Becoming involved in an emotionally intimate relationship is a venture that induces considerable disquiet in many. It means you have to be open and vulnerable, close to the other, trust the other and so on. As we know all these things are tasks which many find quite difficult because one can be hurt and hurt badly. And most, some where in their past have been hurt either in the original family of origin or with a partner in adulthood, or perhaps a close friend or peer group some where in the delicate stage of adolescence.
As one begins to become more involved in such a relationship one way of coping is to test the other party in the relationship. Research shows that in romantic relationships such testing will occur in 35% of cases making it quite a common phenomena. Females were found to use testing behaviour in relationships more so than males.
As soon as you let this happen we are open to be hurt
Common types of testing:
Testing limits of the other – “How much will he or she put up with and what can I get away with and still keep the person around and interested?”
33% test by seeking to make the partner jealous
Making mildly discounting comments to the partner in the hope they will disagree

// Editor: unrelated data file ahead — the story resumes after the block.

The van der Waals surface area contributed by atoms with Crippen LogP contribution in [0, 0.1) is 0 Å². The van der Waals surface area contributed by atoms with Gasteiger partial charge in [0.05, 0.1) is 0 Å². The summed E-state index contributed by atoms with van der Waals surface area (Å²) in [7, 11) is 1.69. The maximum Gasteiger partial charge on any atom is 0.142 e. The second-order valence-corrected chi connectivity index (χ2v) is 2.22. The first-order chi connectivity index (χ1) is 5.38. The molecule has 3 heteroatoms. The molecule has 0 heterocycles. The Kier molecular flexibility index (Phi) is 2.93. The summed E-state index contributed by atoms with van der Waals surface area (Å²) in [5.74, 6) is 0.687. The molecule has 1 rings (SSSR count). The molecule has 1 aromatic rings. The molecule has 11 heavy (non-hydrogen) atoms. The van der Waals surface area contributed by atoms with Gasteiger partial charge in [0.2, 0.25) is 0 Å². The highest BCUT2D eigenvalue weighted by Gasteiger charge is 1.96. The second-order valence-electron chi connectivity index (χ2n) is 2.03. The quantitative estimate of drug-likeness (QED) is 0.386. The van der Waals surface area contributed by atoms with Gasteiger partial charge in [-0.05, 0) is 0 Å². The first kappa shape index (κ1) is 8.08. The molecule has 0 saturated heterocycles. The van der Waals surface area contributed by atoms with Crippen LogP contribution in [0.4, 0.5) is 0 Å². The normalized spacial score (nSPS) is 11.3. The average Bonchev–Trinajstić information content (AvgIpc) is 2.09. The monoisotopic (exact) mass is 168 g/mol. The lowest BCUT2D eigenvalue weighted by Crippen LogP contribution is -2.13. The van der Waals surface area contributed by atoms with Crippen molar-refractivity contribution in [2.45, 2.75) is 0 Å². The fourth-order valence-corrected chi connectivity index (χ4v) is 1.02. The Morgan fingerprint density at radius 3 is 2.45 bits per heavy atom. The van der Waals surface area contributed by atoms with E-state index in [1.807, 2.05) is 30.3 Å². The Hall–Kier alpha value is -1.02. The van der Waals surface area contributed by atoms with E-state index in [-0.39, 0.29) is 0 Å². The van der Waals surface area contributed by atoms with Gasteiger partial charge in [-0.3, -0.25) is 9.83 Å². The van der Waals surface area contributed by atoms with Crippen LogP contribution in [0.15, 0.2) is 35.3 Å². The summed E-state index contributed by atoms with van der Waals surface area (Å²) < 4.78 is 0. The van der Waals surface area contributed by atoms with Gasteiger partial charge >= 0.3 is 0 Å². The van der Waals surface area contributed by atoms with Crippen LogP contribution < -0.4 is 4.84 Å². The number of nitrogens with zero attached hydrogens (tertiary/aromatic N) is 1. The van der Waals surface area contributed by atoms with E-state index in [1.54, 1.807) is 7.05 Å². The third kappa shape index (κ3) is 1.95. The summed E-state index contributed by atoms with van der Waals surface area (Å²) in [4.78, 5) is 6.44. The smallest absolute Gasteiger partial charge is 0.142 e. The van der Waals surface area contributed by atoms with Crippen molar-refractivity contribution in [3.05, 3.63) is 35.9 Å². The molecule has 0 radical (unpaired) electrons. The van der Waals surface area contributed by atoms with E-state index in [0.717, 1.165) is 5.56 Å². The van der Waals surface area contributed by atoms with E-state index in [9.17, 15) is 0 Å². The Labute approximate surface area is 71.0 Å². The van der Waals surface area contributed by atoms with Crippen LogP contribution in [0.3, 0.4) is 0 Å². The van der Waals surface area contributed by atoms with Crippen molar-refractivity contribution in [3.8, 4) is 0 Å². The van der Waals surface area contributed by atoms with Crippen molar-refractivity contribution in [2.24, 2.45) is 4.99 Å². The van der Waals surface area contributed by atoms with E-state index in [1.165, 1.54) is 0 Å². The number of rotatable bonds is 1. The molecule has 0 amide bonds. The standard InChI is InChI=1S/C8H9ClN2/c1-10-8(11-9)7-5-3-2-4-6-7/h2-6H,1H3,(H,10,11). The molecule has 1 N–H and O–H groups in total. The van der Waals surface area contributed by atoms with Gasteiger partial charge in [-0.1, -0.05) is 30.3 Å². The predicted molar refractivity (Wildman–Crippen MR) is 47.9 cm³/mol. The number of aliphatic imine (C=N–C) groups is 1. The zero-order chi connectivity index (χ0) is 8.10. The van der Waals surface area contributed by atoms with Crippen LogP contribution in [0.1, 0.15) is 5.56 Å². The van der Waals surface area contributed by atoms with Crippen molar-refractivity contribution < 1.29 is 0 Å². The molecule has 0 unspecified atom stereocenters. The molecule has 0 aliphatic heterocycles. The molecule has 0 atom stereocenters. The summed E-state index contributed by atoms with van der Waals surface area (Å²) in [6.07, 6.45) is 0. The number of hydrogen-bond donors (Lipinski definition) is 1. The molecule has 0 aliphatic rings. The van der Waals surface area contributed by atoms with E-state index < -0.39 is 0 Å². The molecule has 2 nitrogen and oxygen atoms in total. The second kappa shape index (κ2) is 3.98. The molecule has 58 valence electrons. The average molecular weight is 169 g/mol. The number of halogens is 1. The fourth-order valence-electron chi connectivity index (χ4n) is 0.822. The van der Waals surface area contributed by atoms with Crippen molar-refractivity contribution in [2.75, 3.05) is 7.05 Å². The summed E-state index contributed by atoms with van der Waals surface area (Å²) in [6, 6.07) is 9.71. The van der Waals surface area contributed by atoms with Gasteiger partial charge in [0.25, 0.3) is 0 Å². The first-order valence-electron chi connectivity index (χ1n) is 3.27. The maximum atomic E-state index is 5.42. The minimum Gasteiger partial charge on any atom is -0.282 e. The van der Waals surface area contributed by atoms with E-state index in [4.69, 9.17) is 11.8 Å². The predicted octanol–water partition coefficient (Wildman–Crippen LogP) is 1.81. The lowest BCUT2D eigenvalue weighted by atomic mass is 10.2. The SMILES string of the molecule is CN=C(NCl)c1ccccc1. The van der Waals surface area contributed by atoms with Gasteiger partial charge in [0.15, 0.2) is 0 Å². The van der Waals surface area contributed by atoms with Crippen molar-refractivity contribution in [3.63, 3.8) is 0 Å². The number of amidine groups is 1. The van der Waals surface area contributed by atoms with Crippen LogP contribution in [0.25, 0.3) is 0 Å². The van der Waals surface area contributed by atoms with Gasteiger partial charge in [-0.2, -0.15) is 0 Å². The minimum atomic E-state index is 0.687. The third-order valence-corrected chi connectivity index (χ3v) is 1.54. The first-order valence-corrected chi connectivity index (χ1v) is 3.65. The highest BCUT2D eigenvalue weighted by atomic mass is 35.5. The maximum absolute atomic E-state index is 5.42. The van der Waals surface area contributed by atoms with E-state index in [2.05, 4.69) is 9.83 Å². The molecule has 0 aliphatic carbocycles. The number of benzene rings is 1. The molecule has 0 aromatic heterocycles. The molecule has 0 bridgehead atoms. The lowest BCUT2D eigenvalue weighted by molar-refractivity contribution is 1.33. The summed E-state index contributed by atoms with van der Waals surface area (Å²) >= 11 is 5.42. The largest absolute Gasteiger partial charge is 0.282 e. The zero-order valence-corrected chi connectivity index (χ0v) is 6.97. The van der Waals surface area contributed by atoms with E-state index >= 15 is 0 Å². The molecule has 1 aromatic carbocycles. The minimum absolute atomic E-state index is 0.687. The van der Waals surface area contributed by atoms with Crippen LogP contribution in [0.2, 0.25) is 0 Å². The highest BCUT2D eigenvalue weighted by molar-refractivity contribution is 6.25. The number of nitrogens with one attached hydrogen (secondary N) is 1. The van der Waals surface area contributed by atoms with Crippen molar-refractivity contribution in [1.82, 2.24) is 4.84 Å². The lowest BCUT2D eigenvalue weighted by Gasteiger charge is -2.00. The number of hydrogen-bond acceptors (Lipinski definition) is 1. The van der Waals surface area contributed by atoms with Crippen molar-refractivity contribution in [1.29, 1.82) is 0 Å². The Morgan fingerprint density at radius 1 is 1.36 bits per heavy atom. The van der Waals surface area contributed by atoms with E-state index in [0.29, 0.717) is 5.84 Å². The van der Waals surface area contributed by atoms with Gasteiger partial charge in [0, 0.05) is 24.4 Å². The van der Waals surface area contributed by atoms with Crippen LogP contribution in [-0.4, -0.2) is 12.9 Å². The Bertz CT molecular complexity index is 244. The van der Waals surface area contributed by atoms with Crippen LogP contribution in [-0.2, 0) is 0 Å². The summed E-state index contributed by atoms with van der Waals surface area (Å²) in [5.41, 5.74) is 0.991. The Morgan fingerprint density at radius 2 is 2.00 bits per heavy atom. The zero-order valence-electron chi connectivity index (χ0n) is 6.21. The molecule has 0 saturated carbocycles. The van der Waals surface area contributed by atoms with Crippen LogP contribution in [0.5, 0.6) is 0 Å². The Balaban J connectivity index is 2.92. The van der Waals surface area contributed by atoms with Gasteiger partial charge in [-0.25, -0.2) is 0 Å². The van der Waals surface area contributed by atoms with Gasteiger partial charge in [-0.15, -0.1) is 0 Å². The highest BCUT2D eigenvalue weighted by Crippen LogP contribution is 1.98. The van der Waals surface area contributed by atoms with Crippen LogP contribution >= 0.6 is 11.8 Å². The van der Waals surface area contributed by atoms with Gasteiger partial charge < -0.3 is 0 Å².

Raising topics which they know the partner is sensitive about to see how the partner will react.
Asking ‘loaded’ questions like:
“Do you think I have put on weight?”
Not reminding the partner of anniversaries to see if they will remember
“If I died who would you be interested in?”
Asking the partner to choose between the relationship and something else such as other family members or some activity like work.
Whilst one can understand why people do such things unfortunately such testing creates unwanted side effects. Basically the fabric of the relationship is damaged. If it is not often it does not matter but if there is repetitive testing done it can create significant damage such that the tested partner eventually wants to get away from what they find as disruptive and conflictual behaviour on the behalf of the tester. This can be shown as the Test transaction below:
Obviously it is better for the tester to openly raise their insecurities and anxieties about the relationship. But that assumes the person is consciously aware of the motive behind their testing behaviour and is capable of taking that risk – to be open and vulnerable with the partner. Some have been hurt many times in the past, that it just seems too risky to be so open, yet again.
The same testing behaviour can happen in the therapeutic relationship. Any client is already in a vulnerable and emotionally open position in therapy. Or at least that is what will have to happen soon for the person to benefit from the therapy, or little will be achieved. Clients can do many things to test the therapist in a similar way, with the overt behaviour and the hidden psychological transaction from the frightened child.
Attending a session intoxicated
Reporting illegal behaviour
Reporting behaviour that can result in judgement or disapproval from the other
Not paying properly
Being abusive or discounting to the therapist
The therapist of course is not meant to respond like a partner would, but instead seek to understand the transaction and expose the hidden psychological message.
It could be said that ‘testing’ is normal human behaviour, self or others.